Lichen as a Bioindicator of Atmospheric Mercury

Identifying Hotspots of Atmospheric Mercury Using Lichen in New Almaden Mining District

Peter and Brittney collected lichen around Almaden and Guadalupe Reservoirs by boat along with Mark Seelos at Valley Water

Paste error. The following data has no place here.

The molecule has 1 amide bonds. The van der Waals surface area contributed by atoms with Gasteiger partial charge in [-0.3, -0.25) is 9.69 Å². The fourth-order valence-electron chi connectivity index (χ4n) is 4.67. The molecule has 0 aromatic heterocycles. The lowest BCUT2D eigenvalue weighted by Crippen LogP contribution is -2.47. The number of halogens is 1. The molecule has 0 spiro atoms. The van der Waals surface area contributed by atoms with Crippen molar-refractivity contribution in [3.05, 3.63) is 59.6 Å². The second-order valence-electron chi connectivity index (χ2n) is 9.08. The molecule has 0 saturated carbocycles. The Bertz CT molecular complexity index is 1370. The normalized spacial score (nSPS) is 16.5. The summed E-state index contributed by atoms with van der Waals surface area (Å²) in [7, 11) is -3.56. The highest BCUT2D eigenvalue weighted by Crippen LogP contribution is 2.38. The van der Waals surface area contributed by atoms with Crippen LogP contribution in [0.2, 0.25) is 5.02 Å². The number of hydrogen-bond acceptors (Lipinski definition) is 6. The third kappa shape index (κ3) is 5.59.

The historical New Almaden Mining district is contaminating the Guadalupe river watershed with high amounts of mercury. Even after attempts of remediating the old mine sites, mercury loads to the reservoirs still remain high. This is concerning because fish in the reservoirs are unsafe to eat due to their high mercury concentrations. So, we are attempting to locate the hotspots of local atmospheric mercury using lichen. Lichen can be indicators of atmospheric mercury because they do not have any roots and readily uptake mercury from the air. This is a much more cost-effective and long term representation of local atmospheric mercury than using air collectors. With the data we collect, we hope to provide insight as to where mercury emissions are high and further remediation is necessary.